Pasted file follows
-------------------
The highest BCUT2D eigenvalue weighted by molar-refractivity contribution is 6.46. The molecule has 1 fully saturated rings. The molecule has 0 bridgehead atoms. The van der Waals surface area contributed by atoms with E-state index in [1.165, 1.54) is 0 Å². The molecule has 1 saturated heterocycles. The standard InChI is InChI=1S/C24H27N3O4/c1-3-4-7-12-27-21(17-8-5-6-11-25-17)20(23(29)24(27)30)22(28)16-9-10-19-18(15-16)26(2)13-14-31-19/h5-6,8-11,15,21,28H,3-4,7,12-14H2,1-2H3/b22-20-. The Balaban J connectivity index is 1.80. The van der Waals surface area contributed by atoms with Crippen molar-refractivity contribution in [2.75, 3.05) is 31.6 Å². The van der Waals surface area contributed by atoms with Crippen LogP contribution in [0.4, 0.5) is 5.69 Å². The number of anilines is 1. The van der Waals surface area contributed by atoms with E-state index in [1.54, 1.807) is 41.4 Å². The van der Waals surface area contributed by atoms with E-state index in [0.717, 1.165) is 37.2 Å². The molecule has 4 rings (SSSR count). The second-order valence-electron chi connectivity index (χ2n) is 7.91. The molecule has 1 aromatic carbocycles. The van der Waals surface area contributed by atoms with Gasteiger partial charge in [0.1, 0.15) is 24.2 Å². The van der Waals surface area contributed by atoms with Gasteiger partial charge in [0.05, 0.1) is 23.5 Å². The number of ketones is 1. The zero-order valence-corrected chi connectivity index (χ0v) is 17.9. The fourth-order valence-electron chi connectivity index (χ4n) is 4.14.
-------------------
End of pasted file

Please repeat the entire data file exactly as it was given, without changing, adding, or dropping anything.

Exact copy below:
The highest BCUT2D eigenvalue weighted by molar-refractivity contribution is 6.46. The molecule has 1 fully saturated rings. The molecule has 0 bridgehead atoms. The van der Waals surface area contributed by atoms with E-state index in [1.165, 1.54) is 0 Å². The molecule has 1 saturated heterocycles. The standard InChI is InChI=1S/C24H27N3O4/c1-3-4-7-12-27-21(17-8-5-6-11-25-17)20(23(29)24(27)30)22(28)16-9-10-19-18(15-16)26(2)13-14-31-19/h5-6,8-11,15,21,28H,3-4,7,12-14H2,1-2H3/b22-20-. The Balaban J connectivity index is 1.80. The van der Waals surface area contributed by atoms with Crippen molar-refractivity contribution in [2.75, 3.05) is 31.6 Å². The van der Waals surface area contributed by atoms with Crippen LogP contribution in [0.4, 0.5) is 5.69 Å². The number of anilines is 1. The van der Waals surface area contributed by atoms with E-state index in [1.54, 1.807) is 41.4 Å². The van der Waals surface area contributed by atoms with E-state index in [0.717, 1.165) is 37.2 Å². The molecule has 4 rings (SSSR count). The second-order valence-electron chi connectivity index (χ2n) is 7.91. The molecule has 1 aromatic carbocycles. The van der Waals surface area contributed by atoms with Gasteiger partial charge in [0.1, 0.15) is 24.2 Å². The van der Waals surface area contributed by atoms with Gasteiger partial charge in [0.05, 0.1) is 23.5 Å². The number of ketones is 1. The zero-order valence-corrected chi connectivity index (χ0v) is 17.9. The fourth-order valence-electron chi connectivity index (χ4n) is 4.14.